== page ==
The Yale Rudd Center for Food Policy & Obesity released an updated report on beverage marketing to youth, called Sugary Drink FACTS 2014. Jennifer Harris, PhD, Yale Rudd Center’s director of marketing initiatives and lead author of the report, presented the report at the annual meeting of the American Public Health Association on November 19.
The report found that overall marketing to youth on TV and children’s websites has decreased in the past few years, yet some companies have still increased their advertising of sugary drinks and many continue to have a heavy presence on social media sites.
Parents, how do you counteract all of the powerful advertising for sugary drinks?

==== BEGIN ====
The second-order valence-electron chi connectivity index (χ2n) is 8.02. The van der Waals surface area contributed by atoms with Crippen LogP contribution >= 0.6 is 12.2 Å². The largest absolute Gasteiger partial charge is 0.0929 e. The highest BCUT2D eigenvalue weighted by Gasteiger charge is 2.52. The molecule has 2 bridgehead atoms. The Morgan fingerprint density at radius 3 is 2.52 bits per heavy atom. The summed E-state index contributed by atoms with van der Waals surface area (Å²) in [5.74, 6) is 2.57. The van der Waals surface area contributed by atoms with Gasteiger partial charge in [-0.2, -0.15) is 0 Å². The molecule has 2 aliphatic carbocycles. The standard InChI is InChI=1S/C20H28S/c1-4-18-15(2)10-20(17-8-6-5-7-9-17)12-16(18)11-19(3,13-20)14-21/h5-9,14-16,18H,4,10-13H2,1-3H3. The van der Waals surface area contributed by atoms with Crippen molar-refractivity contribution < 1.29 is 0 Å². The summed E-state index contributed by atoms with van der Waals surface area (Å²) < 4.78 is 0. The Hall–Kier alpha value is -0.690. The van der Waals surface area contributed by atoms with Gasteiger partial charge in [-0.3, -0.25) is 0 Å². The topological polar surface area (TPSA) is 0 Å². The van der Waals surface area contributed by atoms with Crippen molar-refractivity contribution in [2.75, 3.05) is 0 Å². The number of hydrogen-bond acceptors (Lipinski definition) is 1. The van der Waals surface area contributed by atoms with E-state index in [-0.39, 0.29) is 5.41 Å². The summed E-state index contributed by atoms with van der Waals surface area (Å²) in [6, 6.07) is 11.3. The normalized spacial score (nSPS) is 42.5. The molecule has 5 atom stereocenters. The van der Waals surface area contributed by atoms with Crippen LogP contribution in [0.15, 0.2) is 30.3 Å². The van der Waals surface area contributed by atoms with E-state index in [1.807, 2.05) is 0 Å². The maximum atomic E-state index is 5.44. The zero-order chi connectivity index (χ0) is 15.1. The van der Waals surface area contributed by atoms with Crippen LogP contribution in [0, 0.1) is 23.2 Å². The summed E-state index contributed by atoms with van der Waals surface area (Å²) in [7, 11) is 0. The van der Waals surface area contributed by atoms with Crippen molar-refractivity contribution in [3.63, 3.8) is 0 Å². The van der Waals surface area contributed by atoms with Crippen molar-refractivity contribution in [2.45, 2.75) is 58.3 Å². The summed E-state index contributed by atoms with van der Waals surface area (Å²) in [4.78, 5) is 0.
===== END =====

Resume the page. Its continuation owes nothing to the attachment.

Limiting recreational screen time to 2 hours per day is a great way, as well as enticing kids with creative ways to serve water. Linda Miklos, Health Manager at Education Connection Head Start, recommends adding fruit slices to water. While not practical for everyday consumption, it is a great way to gradually transition kids into drinking more water and Miklos says that her students love it when they do get to taste this simple treat. Also, your child will likely drink more water if he or she has access to a cool reusable water bottle to carry around in school, at home, and out and about. He or she will be less tempted at vending machines, fast food restaurants, or convenience stores to succumb to the daily advertising of sugary drinks.